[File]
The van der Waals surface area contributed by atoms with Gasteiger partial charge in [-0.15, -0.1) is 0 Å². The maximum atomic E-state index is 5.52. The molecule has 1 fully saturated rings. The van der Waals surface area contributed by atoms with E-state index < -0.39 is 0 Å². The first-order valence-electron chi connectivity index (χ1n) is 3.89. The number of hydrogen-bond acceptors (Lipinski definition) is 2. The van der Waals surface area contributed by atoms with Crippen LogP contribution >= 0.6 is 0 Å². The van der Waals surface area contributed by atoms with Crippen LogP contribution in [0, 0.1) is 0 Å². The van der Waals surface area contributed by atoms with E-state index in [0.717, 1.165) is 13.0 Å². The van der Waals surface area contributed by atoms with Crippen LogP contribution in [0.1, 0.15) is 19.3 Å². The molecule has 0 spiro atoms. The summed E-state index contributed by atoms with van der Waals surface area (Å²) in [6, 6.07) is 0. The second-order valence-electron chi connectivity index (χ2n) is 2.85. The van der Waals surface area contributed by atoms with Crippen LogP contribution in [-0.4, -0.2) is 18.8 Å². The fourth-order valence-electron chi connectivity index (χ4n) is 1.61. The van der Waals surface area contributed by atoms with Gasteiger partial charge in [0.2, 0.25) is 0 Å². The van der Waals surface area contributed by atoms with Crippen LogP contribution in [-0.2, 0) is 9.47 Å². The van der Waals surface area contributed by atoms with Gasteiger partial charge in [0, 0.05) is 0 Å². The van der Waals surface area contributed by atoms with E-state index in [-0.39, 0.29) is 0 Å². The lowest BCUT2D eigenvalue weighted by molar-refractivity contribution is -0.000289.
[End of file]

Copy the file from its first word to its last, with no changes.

The van der Waals surface area contributed by atoms with Gasteiger partial charge in [-0.15, -0.1) is 0 Å². The maximum atomic E-state index is 5.52. The molecule has 1 fully saturated rings. The van der Waals surface area contributed by atoms with E-state index < -0.39 is 0 Å². The first-order valence-electron chi connectivity index (χ1n) is 3.89. The number of hydrogen-bond acceptors (Lipinski definition) is 2. The van der Waals surface area contributed by atoms with Crippen LogP contribution >= 0.6 is 0 Å². The van der Waals surface area contributed by atoms with Crippen LogP contribution in [0, 0.1) is 0 Å². The van der Waals surface area contributed by atoms with E-state index in [0.717, 1.165) is 13.0 Å². The van der Waals surface area contributed by atoms with Crippen LogP contribution in [0.1, 0.15) is 19.3 Å². The molecule has 0 spiro atoms. The summed E-state index contributed by atoms with van der Waals surface area (Å²) in [6, 6.07) is 0. The second-order valence-electron chi connectivity index (χ2n) is 2.85. The van der Waals surface area contributed by atoms with Crippen LogP contribution in [-0.4, -0.2) is 18.8 Å². The fourth-order valence-electron chi connectivity index (χ4n) is 1.61. The van der Waals surface area contributed by atoms with Gasteiger partial charge in [0.2, 0.25) is 0 Å². The van der Waals surface area contributed by atoms with Crippen LogP contribution in [-0.2, 0) is 9.47 Å². The van der Waals surface area contributed by atoms with Gasteiger partial charge in [0, 0.05) is 0 Å². The van der Waals surface area contributed by atoms with E-state index in [-0.39, 0.29) is 0 Å². The lowest BCUT2D eigenvalue weighted by molar-refractivity contribution is -0.000289.